This remarkable event occured on a trip I made, today
. Technically, it was a tour in some sort of 4WD truck. To the small town of Cachi. To be honest, there's not a lot in Cachi - tidy little church, archeological museum, small square with a few restaurants around it. But the drive there from Salta is amazing. Through the Cordones National Park. Mountains of amazing colours, cactii, animals. Apparently, there were pumas. Up in the mountains. We didn't see them. It's rare. Just ask the French, a couple of weeks back - ¡Vamos Los Pumas! There were three Spanish women, myself, and the driver Gabriel. Whose name sparked a conversation about archangels. My theological Spanish is insufficient to understand the full details of what was said, although I think it was ascertained that there are four archangels - San Gabriel, San Miguel and another two. I'm sure someone more superstitious than myself can correct me if I'm wrong. The presence of the Spanish women helped things, though - Gabriel seemed more inclined to stop in places where he wouldn't normally. He would probably have been reluctant to drive down to the Valle Encantado if asked by, say, a tattooed, bearded Lancastrian...
The salt flats in northern Argentina are also impressive. I saw them yesterday. Another trip, another guide. This one a Belgian hippy. The tour took the route of the Train Of The Clouds. Which is, sadly, currently not functioning. Apparently, the former governer of Salta was also the owner of a tour company. One which runs a bus tour along the route of the train
. It was suggested that the governer didn't want to spend public money on something which would be in competition to his business. I personally cannot believe that democractically elected representatives would behave this way, and so suggest there must be another explanation. Anyway, that governer is now gone. A new one replaces him. This is the era of Cristina. President-elect. Only one name necessary. Like Evita. Although to suggest she was simply trying to capitalise on the former Senora Peron's legacy whilst cruising to power is nothing short of disgraceful.
In any event, another tour, more coloured mountains. More desert. Some vicuna. And salt flats. Vast expanses, stretching off into the distance. Eerie.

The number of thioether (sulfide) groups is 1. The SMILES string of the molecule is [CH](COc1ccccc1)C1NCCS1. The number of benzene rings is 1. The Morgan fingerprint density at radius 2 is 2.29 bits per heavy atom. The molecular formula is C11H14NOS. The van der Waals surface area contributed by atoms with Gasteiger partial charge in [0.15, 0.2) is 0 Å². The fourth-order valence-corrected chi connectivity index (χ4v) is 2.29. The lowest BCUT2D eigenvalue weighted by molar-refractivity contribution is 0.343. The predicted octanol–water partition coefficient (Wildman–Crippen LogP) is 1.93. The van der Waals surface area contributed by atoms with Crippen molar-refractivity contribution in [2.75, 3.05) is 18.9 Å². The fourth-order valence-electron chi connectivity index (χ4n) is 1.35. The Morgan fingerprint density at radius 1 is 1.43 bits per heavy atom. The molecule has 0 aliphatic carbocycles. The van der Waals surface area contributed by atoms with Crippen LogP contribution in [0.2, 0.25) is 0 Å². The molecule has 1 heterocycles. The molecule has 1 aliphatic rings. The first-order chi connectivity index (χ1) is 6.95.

Salta, itself, is a very pleasant city. Colonial buildings. Cable car up to the nearby hill, to gain good views. And the park at the top of the hill has waterfalls. Well, small water features, but they're pleasant enough.
There do seem to be a lot of French people here, though. Some of them even have the termerity to speak French. This is a disgrace, and will be something I deal with in my forthcoming novel, "Dr Kiss's House Of Love" in which the eponymous hero travels to France to teach the natives to speak English, on the basis that their language will soon be dead. Go out and buy it. Once it's published.
Which will surely not be long after I've written it. I will start some day soon. And then move onto the sequels. I have a dream - Dr Kiss will be the Sherlock Holmes de nos jours... I can envisage it now. Dr Kiss, the cocaine-addled aesthete, camping it up with his male housemate (a man named Theodolyte Shore, who does little more than stare at trees and hop), solving crimes, teaching English and flying a spaceship. Whilst playing improvised chords on his electric guitar, until Shore starts to get sick of it, whereupon he switches to riffs of tunes by Slint, Mogwai and Cannibal Corpse. And when I finally kill him off, the national hysteria will be greater than when Our Lady Of Landmines forgot to fasten her seatbelt.
One more thing. My hostel here - El Andaluz. It is probably the friendliest place I've stayed in since Quito. Helpful owners who organise events, invite you to the bar, and so on. If you're in Salta, stay here. Unless you want luxury.
Time presses on. And so do I. To Bolivia, in fact.
Recall, if you will, the series of I-Spy books. A few years back, now. Good fun, though - you looked for mushrooms or squirrels or what have you, and ticked them off when you found them. Whilst learning about them in the process. Educational. Would never work for the youths of today, though - they're all far too busy sat with their Playstations and such like, troughing down chips and burgers, only ever venturing outside to mug old people, and steal their pension money to spend on glue to sniff. Nonetheless, the I-Spy books. There isn't, so far as I know, one entitled "Cameloids of the South American Continent". Which is a shame, because if there were, I would just have completed it. Yes! I saw a guanaco. Which, technically, I also did back in some sort of mini-zoo thing in Peru. But that doesn't count - this was in the wild! So that's all four, in the wild. LLamas, alpacas, vicunas and guanacos. Woo! I feel so happy.